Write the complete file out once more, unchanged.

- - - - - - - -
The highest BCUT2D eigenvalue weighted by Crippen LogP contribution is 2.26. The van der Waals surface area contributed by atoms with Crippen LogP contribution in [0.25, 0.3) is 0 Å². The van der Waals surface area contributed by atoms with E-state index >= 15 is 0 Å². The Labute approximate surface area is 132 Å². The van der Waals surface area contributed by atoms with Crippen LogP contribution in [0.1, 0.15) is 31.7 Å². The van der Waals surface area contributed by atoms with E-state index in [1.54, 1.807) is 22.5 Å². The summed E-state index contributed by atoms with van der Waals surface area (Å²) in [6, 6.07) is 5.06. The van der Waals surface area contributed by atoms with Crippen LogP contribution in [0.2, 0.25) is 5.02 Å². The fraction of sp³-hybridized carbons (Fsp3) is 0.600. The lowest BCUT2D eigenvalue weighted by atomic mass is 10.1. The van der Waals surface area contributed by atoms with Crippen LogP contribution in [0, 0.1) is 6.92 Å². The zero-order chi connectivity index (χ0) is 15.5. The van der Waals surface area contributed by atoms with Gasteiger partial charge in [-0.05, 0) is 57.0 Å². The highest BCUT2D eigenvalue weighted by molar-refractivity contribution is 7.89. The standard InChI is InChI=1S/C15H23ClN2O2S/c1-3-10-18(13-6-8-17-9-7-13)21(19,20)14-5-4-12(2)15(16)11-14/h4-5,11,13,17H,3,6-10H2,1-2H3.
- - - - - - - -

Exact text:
The highest BCUT2D eigenvalue weighted by Crippen LogP contribution is 2.26. The van der Waals surface area contributed by atoms with Crippen LogP contribution in [0.25, 0.3) is 0 Å². The van der Waals surface area contributed by atoms with E-state index >= 15 is 0 Å². The Labute approximate surface area is 132 Å². The van der Waals surface area contributed by atoms with Crippen LogP contribution in [0.1, 0.15) is 31.7 Å². The van der Waals surface area contributed by atoms with E-state index in [1.54, 1.807) is 22.5 Å². The summed E-state index contributed by atoms with van der Waals surface area (Å²) in [6, 6.07) is 5.06. The van der Waals surface area contributed by atoms with Crippen LogP contribution in [0.2, 0.25) is 5.02 Å². The fraction of sp³-hybridized carbons (Fsp3) is 0.600. The lowest BCUT2D eigenvalue weighted by atomic mass is 10.1. The van der Waals surface area contributed by atoms with Crippen LogP contribution in [0, 0.1) is 6.92 Å². The zero-order chi connectivity index (χ0) is 15.5. The van der Waals surface area contributed by atoms with Gasteiger partial charge in [-0.05, 0) is 57.0 Å². The highest BCUT2D eigenvalue weighted by molar-refractivity contribution is 7.89. The standard InChI is InChI=1S/C15H23ClN2O2S/c1-3-10-18(13-6-8-17-9-7-13)21(19,20)14-5-4-12(2)15(16)11-14/h4-5,11,13,17H,3,6-10H2,1-2H3.